- Bachilus in Birdy the Mighty is a parasite that requires a new body to inhabit every so often, due to this possession burnout. We see one of his bodies go to its limit and fall apart, after which he gets a new one, by consuming Geega, his (until then) boss.
- Sailor Moon: Hotaru during the third season. It's not clear how much of this was Mistress 9's influence, given how she was an Ill Girl to begin with, but it's obvious that the possession certainly wasn't helping. Also a relatively rare case where it's implied that, had Hotaru indeed died before Mistress 9's resurrection, Mistress 9 would have died with her. The manga also implied that some of her illness was thanks to burnout on the end of cybernetic parts her father implanted her with.
- Naruto: Orochimaru faces this issue after being forced to transfer into a body. While recovering from the transfer process, his body began to break down and required a constantly escalating regime of medication. Whether this was due to incompatibility or the damage done by the Third Hokage is unclear.
- Claymore: Basic Yoma need to switch bodies quickly before their hosts die from the strain of flawed Awakening, so they force their hosts into extreme hunger for human bodies. It is not known if this type of yoma is actually sentient or just a worm.
- The X-Men villain Proteus "burns out" any body he possesses; by the end stages, his victims look like walking corpses. This was censored in the television adaptation, where it was shown that possession by him caused extreme fatigue instead.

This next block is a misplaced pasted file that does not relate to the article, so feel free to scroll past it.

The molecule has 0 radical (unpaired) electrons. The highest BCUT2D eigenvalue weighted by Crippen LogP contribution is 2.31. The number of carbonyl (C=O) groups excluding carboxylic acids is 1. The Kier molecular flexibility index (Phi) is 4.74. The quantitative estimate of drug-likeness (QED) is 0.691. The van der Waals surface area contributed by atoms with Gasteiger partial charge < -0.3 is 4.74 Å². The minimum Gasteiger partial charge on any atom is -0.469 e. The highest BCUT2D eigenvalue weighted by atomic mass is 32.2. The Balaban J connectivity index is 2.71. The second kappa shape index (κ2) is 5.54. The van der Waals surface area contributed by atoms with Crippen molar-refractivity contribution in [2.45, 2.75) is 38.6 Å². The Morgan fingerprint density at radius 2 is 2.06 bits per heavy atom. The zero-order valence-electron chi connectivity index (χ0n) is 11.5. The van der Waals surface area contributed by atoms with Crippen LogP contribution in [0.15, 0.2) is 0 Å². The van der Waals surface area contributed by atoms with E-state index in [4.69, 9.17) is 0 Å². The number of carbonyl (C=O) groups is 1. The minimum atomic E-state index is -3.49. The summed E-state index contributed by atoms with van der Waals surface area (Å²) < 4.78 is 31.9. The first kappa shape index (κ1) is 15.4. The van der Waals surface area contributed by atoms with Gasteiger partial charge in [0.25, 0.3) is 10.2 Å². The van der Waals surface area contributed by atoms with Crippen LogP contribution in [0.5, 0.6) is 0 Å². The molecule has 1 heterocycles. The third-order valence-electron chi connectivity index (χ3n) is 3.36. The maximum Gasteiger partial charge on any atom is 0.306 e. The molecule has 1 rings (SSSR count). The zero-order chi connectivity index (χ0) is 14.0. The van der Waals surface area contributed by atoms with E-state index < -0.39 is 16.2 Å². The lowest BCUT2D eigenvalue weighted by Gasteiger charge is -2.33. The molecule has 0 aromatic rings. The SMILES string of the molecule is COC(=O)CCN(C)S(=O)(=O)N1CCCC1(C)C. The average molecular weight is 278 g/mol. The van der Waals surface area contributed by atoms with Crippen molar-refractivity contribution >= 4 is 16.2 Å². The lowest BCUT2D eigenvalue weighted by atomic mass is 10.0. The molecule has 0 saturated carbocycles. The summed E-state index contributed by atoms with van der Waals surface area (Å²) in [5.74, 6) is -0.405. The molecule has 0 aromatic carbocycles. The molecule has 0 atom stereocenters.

- In Final Crisis, Darkseid's minions are frantically bioengineering new bodies for the New Gods of Apokolips because they destroy the human bodies they possess fairly quickly.
- Supergirl villain Worldkiller-1 burns out any body he possess if his host isn't strong enough to contain his spirit. In Red Daughter of Krypton he possessed a baseline human, and his victim's body melted in a matter of seconds.
- Judge Dredd: When the Dark Judges teamed up with The Joker, their plan involved one of their own possessing the Chief Judge to put out a warrant on Judge Anderson. The thing is, Judge Mortis' primary power is decaying anything he touches, so his host started falling apart within a few hours.